SACRAMENTO — The Legislature adjourned for the year shortly before dawn Saturday after approving a major revision of the state welfare system, legislation requiring all motorists to wear seat belts and an emergency plan to build more prison cells .
In a fit of pique over Republican lawmakers' refusal to approve a minor Medi-Cal measure, Assembly Democrats for the second time this year rejected Gov. George Deukmejian's plan to create a new state agency to control toxic waste.
In retaliation against Deukmejian's refusal to adopt strong state sanctions against South Africa, the Assembly also shelved a plan backed by the Republican governor that would have given foreign multinational corporations a $250 million tax break.
And Assembly Speaker Willie Brown (D-San Francisco), accusing Deukmejian of attempting to push through long-range prison projects in the guise of emergency expansion, refused to approve a penitentiary two miles southeast of downtown Los Angeles.
At a press conference Saturday, Deukmejian praised lawmakers for approving the work-for-welfare and prison measures he had sought and said he would sign the seat belt bill.
However, Deukmejian lashed out at Brown and the Assembly Democrats for being "totally irresponsible and arrogant" and said, "This kind of political extortion has to come to an end."
In the predawn hours Saturday, the Legislature reached a state of gridlock as leaders of both houses and lawmakers from both parties maneuvered to win passage of pet measures.
Stopping the clock at midnight--the agreed-upon deadline for adjournment--both houses crammed decisions on some of the year's most important issues into the last few hours of the 1985 session.
Both Democratic-controlled houses repeatedly waived their own procedural rules and at one point held a series of brief committee hearings to rubber stamp deals cut between legislative leaders and the governor.
The Senate ground to a halt at 4 a.m. while the Assembly stayed in session until 5:30 a.m., adjourning in a daze of self-congratulatory speeches.
The Legislature approved a bipartisan workfare compromise that would require able-bodied welfare recipients to work, receive job training or go to school in order to receive benefit checks.
Democratic leaders and the governor, in a last-minute compromise, linked passage of workfare to Deukmejian's approval of a major new state child-care program serving both welfare and working families.
The governor's agreement to spend state funds for the first time on child care for working parents represented a major concession to Senate President Pro Tem David A. Roberti (D-Los Angeles).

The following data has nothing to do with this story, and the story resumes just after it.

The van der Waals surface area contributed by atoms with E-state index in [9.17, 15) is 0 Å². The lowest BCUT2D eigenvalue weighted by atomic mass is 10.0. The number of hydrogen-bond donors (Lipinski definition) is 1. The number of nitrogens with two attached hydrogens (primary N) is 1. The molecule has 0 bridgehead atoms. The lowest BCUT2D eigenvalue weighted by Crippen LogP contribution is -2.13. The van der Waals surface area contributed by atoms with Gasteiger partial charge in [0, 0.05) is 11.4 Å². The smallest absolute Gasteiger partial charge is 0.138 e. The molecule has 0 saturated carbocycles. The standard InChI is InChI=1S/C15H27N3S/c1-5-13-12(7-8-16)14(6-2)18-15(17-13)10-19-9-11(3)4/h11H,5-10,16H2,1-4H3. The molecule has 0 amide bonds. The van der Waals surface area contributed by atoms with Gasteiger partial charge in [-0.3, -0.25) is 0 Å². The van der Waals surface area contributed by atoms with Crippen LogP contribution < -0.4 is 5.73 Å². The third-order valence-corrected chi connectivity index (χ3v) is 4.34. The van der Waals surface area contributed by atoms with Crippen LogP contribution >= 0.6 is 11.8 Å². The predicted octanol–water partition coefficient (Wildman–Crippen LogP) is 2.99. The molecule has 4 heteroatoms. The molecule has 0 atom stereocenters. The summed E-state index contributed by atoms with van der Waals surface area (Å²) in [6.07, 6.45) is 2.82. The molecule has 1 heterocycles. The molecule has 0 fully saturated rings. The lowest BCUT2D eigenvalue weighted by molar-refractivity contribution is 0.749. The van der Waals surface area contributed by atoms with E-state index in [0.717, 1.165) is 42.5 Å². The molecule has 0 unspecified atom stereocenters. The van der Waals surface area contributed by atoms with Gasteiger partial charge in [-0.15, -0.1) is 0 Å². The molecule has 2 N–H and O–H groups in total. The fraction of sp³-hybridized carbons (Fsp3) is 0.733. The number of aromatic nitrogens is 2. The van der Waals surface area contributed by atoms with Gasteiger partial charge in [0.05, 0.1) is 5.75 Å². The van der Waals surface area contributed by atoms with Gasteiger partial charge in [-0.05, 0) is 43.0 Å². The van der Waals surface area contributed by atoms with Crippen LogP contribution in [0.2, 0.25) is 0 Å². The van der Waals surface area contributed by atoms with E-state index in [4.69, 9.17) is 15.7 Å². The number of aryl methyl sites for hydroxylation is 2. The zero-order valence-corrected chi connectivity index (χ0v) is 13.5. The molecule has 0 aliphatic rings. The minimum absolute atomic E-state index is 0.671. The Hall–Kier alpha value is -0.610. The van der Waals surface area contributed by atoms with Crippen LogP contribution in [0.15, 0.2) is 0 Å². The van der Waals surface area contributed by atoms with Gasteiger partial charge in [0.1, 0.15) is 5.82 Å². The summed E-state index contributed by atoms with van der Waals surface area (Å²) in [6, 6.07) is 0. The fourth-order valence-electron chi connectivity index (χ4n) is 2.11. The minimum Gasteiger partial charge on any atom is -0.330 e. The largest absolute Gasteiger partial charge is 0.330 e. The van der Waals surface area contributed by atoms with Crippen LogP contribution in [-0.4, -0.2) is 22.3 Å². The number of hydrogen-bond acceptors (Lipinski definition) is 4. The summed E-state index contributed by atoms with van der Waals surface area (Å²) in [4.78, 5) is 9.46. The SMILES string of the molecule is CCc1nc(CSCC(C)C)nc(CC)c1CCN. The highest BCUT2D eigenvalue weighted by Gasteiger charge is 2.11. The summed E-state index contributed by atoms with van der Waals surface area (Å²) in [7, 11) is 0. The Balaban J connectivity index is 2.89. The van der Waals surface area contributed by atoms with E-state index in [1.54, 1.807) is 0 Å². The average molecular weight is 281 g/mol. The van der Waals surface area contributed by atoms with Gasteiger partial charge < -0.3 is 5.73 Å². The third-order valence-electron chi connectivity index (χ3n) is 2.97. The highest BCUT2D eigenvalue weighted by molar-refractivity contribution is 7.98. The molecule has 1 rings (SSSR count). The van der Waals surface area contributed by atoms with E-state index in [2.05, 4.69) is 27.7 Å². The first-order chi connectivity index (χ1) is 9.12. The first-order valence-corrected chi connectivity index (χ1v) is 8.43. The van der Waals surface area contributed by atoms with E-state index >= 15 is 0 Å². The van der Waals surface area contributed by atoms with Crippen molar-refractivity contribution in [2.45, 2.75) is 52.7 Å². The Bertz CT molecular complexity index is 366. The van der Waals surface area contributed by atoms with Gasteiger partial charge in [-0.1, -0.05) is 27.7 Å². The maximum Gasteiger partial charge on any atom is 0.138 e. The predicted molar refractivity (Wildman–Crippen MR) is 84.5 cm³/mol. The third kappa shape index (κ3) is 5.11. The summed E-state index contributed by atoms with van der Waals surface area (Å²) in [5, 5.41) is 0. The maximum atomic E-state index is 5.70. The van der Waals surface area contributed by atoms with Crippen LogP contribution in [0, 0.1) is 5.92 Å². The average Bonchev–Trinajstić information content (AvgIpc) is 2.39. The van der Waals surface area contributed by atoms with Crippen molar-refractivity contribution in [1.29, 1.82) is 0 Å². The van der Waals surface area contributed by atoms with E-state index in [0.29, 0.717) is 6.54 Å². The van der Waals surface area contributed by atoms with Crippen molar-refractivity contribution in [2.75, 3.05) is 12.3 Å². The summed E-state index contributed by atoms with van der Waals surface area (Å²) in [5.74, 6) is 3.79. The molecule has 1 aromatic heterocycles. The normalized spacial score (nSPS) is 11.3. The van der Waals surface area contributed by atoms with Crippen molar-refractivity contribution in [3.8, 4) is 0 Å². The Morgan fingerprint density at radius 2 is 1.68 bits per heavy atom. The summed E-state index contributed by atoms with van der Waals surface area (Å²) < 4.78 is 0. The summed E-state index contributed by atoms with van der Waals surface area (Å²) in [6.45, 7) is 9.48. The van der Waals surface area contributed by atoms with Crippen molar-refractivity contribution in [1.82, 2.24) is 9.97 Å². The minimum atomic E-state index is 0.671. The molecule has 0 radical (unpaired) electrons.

Deukmejian, who had proposed spending $63 million annually on child care solely for workfare parents, agreed to devote a total of $134 million annually for a new child-care program which also will serve non-welfare families. Additionally, the governor agreed to spend $36 million to develop new state-administered child-care centers for children of all families.
To push the compromise through, Roberti ordered the Senate Health and Human Services Committee to meet and approve the bill without permitting the panel to make any amendments to the workfare plan.
Called 'Forced Labor'
Despite an emotional plea from Sen. Diane Watson (D-Los Angeles) to block "forced labor" for welfare recipients, the Senate approved the workfare measure by a 32-2 vote and sent it to the Assembly, where it passed, 59 to 8, at about 4 a.m..
Meanwhile, the Assembly passed, 56 to 12, a bill by Roberti containing the child care funds and sent the measure to the Senate, where it quickly was approved, 34 to 0.
Deukmejian on Saturday praised the Legislature's action and called the package a "landmark mandatory program" that will "break the cycle of dependency."
But the governor's toxic plan fell victim to partisan wrangling after it was held hostage by Rules Committee Chairman Louis Papan (D-Millbrae) in an unsuccessful bid to win Republican support for a bill he was sponsoring to provide $3 million so that aged, blind and disabled people could keep more of their own income and still be eligible for Medi-Cal.
Retaliation by Brown
The toxic bill, which would have reorganized the state's handling of toxic waste, had been expected to easily win passage in the Assembly after it had sailed out of the Senate early Friday on a 30-8 vote. But Brown never called for an Assembly vote on the plan because Republicans blocked passage of Papan's bill.
Assembly Republican Leader Pat Nolan of Glendale called Papan a "petty tyrant" and, explaining the GOP action, declared, "We've finally said we've had enough."
But in doing that, Republicans went against the wishes of the governor, who privately had encouraged them to vote for the Papan bill so his toxic plan could pass.